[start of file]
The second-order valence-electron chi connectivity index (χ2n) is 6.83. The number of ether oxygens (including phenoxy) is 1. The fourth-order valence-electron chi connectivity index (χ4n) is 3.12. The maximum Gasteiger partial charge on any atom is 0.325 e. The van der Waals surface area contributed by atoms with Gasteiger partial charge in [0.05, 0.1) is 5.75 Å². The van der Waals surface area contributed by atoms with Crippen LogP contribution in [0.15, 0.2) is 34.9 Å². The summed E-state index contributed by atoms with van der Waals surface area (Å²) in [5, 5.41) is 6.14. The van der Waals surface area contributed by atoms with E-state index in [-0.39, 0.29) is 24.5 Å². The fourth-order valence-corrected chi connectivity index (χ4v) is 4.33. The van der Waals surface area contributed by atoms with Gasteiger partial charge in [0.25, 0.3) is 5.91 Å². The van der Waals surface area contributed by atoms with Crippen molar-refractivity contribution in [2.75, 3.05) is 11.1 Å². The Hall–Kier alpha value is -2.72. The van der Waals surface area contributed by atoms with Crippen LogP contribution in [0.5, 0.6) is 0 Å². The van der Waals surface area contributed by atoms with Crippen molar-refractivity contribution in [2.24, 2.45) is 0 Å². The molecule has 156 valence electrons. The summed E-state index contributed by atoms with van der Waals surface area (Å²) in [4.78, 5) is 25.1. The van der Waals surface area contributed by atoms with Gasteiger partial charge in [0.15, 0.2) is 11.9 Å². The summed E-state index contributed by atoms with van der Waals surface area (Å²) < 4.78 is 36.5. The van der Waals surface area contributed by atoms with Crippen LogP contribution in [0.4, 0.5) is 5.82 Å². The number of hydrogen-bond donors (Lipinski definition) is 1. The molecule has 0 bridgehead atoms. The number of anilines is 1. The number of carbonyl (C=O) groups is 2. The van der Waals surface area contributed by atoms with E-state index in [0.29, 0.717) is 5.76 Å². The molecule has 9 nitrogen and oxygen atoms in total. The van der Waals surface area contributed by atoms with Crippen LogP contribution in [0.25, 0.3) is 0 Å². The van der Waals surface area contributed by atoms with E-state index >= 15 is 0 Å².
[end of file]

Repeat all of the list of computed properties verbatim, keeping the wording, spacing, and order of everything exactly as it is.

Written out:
The second-order valence-electron chi connectivity index (χ2n) is 6.83. The number of ether oxygens (including phenoxy) is 1. The fourth-order valence-electron chi connectivity index (χ4n) is 3.12. The maximum Gasteiger partial charge on any atom is 0.325 e. The van der Waals surface area contributed by atoms with Gasteiger partial charge in [0.05, 0.1) is 5.75 Å². The van der Waals surface area contributed by atoms with Crippen LogP contribution in [0.15, 0.2) is 34.9 Å². The summed E-state index contributed by atoms with van der Waals surface area (Å²) in [5, 5.41) is 6.14. The van der Waals surface area contributed by atoms with E-state index in [-0.39, 0.29) is 24.5 Å². The fourth-order valence-corrected chi connectivity index (χ4v) is 4.33. The van der Waals surface area contributed by atoms with Gasteiger partial charge in [0.25, 0.3) is 5.91 Å². The van der Waals surface area contributed by atoms with Crippen molar-refractivity contribution in [2.75, 3.05) is 11.1 Å². The Hall–Kier alpha value is -2.72. The van der Waals surface area contributed by atoms with Crippen LogP contribution in [0.5, 0.6) is 0 Å². The van der Waals surface area contributed by atoms with Crippen molar-refractivity contribution in [2.24, 2.45) is 0 Å². The molecule has 156 valence electrons. The summed E-state index contributed by atoms with van der Waals surface area (Å²) in [4.78, 5) is 25.1. The van der Waals surface area contributed by atoms with Gasteiger partial charge in [0.15, 0.2) is 11.9 Å². The summed E-state index contributed by atoms with van der Waals surface area (Å²) < 4.78 is 36.5. The van der Waals surface area contributed by atoms with Crippen LogP contribution in [0.4, 0.5) is 5.82 Å². The number of hydrogen-bond donors (Lipinski definition) is 1. The molecule has 0 bridgehead atoms. The number of anilines is 1. The number of carbonyl (C=O) groups is 2. The van der Waals surface area contributed by atoms with E-state index in [0.29, 0.717) is 5.76 Å². The molecule has 9 nitrogen and oxygen atoms in total. The van der Waals surface area contributed by atoms with Crippen LogP contribution in [0.25, 0.3) is 0 Å². The van der Waals surface area contributed by atoms with E-state index >= 15 is 0 Å².